No kidding.  Well, those same church leaders had hired all the seminary professors, ordained all the ministers and oversaw the decades-old demise of the United Church up to that point.  Why should the church leaders all of a sudden step out of character and demand that their pastors believe in a literal God who intervenes in human affairs, and other outmoded notions like that?
What followed was years of Vosper and her congregation retooling the service at West Hill. References to God and Jesus became talk of love and compassion and prayer was replaced with community sharing time. The removal of the Lord’s Prayer in 2008 proved to be a critical test, sending attendance plunging from 120 people to 40 and leaving the church’s financial strength in tatters. “The Lord’s Prayer was the last thing in the service that still held them to previous generations of church,” says Vosper. “So it became the lightning rod for all of that loss.”
When Vosper finally got rid of the last thing that held this congregation to "previous generations of church," what she actually did was to finally get rid of the last, (by this time) hollow vestige of the liturgy and therefore, the last remaining tatters of the worship of a Christian church.  The content and substance was already long gone.  She was just chucking the empty wrapper.  When everything that holds a congregation to the "previous generations of church" is gone, it is not a church anymore.  Every other statement from the Apostle's Creed had already been deconstructed, disavowed, dismembered and discarded, some of it through the denomination's long history of self-destruction, and the rest of it since Vosper took over this local congregation.  The historic "communion of saints" with previous generations of the church (2000 years of it) in the praying of the Lord's Prayer is just a leftover, difficult to extract only due to the inertia of tradition and the comfort of familiarity.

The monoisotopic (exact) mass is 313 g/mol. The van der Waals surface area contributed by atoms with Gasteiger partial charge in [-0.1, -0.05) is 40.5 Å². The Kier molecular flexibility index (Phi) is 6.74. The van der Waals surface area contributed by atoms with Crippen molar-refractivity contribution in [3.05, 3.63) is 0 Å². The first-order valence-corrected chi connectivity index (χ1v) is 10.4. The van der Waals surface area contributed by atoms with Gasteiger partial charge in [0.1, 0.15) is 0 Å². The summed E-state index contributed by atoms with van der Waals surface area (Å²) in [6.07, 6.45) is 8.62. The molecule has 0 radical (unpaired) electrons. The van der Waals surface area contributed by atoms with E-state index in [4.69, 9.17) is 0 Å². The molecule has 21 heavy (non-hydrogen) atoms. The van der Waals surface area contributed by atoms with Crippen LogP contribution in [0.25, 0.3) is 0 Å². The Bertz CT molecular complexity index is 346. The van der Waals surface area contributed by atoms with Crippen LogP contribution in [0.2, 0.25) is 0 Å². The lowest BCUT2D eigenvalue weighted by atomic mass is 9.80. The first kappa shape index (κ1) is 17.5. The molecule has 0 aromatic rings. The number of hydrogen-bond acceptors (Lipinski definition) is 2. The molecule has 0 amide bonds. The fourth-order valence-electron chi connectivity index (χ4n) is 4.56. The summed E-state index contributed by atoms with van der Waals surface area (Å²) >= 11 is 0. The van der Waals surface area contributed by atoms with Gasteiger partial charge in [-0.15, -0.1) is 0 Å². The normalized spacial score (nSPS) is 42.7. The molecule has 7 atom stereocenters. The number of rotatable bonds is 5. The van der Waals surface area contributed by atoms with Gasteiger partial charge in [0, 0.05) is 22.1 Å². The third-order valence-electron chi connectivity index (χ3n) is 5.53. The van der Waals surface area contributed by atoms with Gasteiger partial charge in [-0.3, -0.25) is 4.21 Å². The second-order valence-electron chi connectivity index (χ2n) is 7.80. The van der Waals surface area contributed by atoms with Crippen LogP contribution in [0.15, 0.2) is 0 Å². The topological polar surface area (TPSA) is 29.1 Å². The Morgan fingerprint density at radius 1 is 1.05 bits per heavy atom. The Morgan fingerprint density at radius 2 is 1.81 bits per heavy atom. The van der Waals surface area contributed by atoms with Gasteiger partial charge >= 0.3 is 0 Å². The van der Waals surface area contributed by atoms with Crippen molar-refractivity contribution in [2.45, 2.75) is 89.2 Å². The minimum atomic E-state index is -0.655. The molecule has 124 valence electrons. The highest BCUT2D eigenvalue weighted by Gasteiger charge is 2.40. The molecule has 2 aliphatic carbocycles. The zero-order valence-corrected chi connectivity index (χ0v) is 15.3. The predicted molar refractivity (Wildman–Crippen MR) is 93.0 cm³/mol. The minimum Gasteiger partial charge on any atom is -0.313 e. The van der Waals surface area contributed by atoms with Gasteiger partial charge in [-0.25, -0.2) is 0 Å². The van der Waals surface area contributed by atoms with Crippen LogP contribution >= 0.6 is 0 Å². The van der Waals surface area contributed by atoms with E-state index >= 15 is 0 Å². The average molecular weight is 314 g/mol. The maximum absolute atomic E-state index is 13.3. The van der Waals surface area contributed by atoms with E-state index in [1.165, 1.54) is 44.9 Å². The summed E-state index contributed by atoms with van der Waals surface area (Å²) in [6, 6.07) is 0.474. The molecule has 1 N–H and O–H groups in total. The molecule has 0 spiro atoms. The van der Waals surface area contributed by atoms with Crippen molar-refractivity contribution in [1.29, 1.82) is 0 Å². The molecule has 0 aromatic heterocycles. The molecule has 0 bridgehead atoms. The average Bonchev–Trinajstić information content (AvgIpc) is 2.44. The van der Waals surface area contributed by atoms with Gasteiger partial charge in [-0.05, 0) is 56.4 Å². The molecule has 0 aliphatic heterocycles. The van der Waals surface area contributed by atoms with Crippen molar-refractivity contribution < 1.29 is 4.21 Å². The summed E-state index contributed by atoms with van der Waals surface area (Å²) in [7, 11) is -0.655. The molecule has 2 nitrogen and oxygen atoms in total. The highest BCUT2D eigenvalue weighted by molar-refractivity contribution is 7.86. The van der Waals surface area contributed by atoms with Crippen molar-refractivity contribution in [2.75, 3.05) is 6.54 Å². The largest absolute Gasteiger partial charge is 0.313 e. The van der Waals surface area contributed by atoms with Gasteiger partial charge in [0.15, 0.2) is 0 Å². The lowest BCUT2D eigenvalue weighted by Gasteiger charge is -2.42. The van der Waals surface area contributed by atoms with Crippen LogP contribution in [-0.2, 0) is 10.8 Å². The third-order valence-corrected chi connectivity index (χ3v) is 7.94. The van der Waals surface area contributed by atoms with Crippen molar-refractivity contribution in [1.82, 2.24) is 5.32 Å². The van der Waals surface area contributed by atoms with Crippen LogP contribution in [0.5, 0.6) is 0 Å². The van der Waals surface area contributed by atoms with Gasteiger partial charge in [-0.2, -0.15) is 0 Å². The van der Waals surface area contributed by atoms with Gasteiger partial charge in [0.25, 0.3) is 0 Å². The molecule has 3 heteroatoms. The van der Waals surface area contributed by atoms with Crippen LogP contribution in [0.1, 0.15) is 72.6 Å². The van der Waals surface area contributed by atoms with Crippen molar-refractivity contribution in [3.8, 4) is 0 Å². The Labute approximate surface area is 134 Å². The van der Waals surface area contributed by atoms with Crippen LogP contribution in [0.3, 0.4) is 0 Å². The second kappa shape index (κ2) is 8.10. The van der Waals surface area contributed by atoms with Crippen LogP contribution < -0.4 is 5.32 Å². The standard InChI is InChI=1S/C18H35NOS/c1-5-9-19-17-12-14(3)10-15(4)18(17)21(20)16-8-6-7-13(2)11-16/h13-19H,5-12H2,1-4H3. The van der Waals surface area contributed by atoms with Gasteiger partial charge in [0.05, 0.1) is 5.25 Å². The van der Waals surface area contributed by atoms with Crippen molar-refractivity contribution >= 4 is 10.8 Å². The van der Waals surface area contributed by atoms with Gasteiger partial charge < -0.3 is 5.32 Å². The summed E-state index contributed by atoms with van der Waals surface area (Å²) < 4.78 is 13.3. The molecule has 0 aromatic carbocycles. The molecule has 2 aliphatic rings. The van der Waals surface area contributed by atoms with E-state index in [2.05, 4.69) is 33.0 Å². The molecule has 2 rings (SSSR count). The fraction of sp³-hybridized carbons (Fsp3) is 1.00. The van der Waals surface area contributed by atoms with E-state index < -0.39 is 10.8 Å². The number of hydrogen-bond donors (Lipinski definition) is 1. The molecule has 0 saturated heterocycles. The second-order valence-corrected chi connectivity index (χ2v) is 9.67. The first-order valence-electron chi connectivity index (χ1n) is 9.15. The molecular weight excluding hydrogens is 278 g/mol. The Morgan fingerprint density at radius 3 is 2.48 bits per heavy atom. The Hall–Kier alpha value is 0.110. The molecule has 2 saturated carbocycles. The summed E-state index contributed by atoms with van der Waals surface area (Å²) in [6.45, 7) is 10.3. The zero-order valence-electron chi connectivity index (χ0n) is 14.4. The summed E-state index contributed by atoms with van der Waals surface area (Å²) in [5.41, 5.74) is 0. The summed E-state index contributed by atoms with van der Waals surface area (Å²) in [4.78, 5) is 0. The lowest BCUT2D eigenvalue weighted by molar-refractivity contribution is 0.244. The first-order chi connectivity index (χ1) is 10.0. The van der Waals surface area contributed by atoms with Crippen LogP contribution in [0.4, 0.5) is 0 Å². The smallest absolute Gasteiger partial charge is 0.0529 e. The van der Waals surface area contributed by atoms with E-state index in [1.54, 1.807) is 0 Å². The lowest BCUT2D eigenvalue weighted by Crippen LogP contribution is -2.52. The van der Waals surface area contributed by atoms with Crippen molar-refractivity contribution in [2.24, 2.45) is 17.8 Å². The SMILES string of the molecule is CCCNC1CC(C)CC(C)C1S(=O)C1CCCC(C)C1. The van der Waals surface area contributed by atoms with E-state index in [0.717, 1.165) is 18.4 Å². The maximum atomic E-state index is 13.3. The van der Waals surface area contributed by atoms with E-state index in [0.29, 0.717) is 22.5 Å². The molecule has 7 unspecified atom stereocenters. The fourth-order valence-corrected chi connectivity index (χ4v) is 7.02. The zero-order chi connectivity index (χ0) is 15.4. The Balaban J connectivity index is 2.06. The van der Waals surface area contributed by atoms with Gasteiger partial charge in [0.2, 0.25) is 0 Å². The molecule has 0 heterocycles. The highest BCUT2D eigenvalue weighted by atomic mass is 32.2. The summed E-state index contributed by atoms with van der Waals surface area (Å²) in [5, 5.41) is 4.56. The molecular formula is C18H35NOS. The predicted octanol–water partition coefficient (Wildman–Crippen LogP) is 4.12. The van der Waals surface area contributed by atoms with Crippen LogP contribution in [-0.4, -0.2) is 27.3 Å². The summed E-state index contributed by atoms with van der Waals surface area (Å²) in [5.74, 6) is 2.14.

My main question is why so many people stayed on so long in light of the fact that God himself had already been chased from the congregation.  They had already run the Lord out.  Why did they lose so many people when his prayer finally followed?
Throughout this time Vosper couched her strong beliefs in linguistic gymnastics, describing herself as a non-theist and, later, a theological non-realist. In 2013, moved by the case of Bangladeshi bloggers facing persecution over their reportedly atheist views, Vosper began calling herself an atheist. “I felt it was an act of solidarity,” she says, likening it to the use of the word feminist to in the 1970s. “If I shelter myself by not using that term, that’s unfair to everyone who is being maligned by the use of that term.”
Couple things.  There's a technical term for couching your "strong beliefs in linguistic gymnastics": its called lying.  This "minister" ought to have told her congregation from the start that she denied even the existence of God (not to mention every other point of orthodox Christian doctrine).  And shame on a wayward denominational leadership that would place someone who denied everything resembling orthodoxy in a position of leading a local congregation that still did hold some semblance of traditional Christian belief.  Secondly, any "pastor" (and I use the term about as lightly as it may be used) who cares more about solidarity with atheist bloggers on the other side of the world who are being persecuted for their anti-God blog posts than for the eternal destination of her own flock is a hireling and worse, a wolf in sheep's clothing.  On the other hand, its good to know she has a standard.